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Pandemic Will Likely Have A Lasting Impact On How UCF Operates

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UCF President Alexander Cartwright. Photo courtesy of UCF

UCF President Dr. Alexander Cartwright says the coronavirus pandemic is likely to have a lasting impact on the way the university operates. 

UCF’s plan to ‘repopulate’ the campus includes mandatory facemasks in university buildings and a mix of online and in-person classes, with reduced capacity in classrooms and student housing. 

Cartwright, who started at UCF in April, tells Intersection there’s likely to be more online classes and remote work beyond the pandemic. 

“It’s unclear to me at this stage, what is the steady state going to be for the needs of offices and other things on the physical campus, long term, right? And I think that we need a little bit of a time period where we can understand what does that next phase looks like.”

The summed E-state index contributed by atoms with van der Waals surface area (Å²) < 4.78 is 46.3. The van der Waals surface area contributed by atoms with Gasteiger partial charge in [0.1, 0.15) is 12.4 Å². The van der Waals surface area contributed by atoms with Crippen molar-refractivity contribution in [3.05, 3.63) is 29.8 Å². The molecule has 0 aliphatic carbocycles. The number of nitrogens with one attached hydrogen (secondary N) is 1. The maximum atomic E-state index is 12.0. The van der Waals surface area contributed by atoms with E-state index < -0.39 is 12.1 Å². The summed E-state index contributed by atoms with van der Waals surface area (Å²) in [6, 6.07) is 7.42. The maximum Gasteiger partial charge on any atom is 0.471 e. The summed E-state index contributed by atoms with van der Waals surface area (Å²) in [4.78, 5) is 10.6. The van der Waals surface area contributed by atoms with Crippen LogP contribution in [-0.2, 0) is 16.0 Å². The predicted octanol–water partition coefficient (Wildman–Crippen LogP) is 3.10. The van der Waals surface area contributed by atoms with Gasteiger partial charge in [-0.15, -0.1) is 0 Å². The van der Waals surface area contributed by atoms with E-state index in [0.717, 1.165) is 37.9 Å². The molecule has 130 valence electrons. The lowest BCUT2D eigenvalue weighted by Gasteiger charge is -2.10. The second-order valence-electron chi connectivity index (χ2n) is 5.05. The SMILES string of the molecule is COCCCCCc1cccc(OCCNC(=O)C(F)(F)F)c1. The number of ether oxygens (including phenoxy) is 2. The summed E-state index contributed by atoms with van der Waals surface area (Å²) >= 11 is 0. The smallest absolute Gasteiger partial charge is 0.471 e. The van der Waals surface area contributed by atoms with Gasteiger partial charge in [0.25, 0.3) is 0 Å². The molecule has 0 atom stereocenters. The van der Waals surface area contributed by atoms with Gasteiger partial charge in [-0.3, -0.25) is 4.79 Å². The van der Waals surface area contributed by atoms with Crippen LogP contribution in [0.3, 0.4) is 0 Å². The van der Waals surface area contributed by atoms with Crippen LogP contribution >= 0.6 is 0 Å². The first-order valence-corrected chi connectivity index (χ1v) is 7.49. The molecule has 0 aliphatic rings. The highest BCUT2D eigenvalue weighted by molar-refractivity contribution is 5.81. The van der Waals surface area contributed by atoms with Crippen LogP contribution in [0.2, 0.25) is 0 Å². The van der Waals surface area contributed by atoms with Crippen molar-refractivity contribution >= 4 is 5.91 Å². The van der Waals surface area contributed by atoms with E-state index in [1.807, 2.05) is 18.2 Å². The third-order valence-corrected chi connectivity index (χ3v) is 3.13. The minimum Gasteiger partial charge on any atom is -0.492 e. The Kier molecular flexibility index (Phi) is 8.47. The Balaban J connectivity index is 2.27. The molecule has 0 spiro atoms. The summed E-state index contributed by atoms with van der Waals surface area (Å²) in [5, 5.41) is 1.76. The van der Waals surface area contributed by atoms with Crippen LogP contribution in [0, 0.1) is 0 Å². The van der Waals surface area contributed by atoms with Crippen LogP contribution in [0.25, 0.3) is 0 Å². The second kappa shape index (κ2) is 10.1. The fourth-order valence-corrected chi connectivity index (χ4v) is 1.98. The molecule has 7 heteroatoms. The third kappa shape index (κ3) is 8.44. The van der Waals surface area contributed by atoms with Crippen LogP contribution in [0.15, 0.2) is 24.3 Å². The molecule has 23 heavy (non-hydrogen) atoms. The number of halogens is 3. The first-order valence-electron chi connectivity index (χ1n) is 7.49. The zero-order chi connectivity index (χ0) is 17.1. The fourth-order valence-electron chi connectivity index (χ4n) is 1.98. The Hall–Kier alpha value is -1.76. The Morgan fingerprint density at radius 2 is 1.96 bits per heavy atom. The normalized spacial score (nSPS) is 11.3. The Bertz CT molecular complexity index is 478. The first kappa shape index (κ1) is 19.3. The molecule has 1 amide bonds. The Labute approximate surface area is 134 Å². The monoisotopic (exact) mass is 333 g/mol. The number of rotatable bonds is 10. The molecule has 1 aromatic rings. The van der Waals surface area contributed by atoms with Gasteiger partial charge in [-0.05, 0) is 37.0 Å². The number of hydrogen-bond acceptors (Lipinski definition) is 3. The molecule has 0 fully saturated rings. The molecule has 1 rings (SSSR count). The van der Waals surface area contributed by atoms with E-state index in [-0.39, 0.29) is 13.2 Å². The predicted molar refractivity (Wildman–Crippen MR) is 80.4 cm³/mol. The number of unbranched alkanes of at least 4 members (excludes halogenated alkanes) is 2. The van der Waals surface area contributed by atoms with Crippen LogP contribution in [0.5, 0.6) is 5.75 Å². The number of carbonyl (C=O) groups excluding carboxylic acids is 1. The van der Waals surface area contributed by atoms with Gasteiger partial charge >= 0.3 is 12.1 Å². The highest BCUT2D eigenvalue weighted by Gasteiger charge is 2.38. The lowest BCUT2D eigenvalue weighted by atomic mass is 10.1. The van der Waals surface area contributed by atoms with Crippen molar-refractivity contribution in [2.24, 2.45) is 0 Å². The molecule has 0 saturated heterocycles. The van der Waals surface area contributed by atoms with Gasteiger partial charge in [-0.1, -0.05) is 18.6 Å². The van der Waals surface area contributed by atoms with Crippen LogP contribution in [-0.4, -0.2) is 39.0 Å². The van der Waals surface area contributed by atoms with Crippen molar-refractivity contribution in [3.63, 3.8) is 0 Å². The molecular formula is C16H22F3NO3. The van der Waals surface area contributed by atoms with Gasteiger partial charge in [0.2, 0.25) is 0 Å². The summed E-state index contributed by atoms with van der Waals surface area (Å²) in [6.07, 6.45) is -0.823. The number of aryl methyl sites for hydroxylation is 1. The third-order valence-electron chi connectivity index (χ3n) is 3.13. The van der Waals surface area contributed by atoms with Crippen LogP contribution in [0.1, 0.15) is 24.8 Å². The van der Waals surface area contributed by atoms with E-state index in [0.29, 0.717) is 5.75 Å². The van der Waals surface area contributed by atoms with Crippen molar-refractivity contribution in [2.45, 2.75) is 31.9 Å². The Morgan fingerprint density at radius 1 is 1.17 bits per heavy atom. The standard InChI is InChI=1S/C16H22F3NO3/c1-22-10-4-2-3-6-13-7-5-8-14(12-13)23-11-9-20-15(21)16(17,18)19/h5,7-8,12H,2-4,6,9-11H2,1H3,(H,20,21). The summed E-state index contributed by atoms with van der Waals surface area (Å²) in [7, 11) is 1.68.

Cartwright said a recent COVID-19 outbreak linked to a pub near campus reinforces the need for more education about coronavirus. 

“You know our football team has talked about, I think the phrase is, ‘Help us to go 1 and 0- wear a mask’. There’s a lot of us starting to realize the importance of us continuing to send that message to as many people as we can.”

Cartwright also talked about UCF’s approach to addressing systemic racism. He said he wants the university to do more to promote diversity and inclusion. 

UCF hosted a virtual forum on race and unity earlier this month in response to nationwide protests over the killing of George Floyd in Minneapolis. The university has also come under pressure with calls to fire a professor for tweets that students, alumni and faculty have called racist.  

Cartwright says UCF is taking steps to be more inclusive- including elevating the chief diversity officer to a Vice-President level position. 

“We need to ensure that people don’t feel like there’s someone not being supportive or in fact being discriminatory because of who they are. We can’t have that.”

Cartwright says the tweets- by psychology professor Charles Negy – were disturbing and aberrant, but they were personal tweets and therefore protected by the first amendment. 

He said comments made in a classroom are a different issue, and the university is investigating. 

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Matt Peddie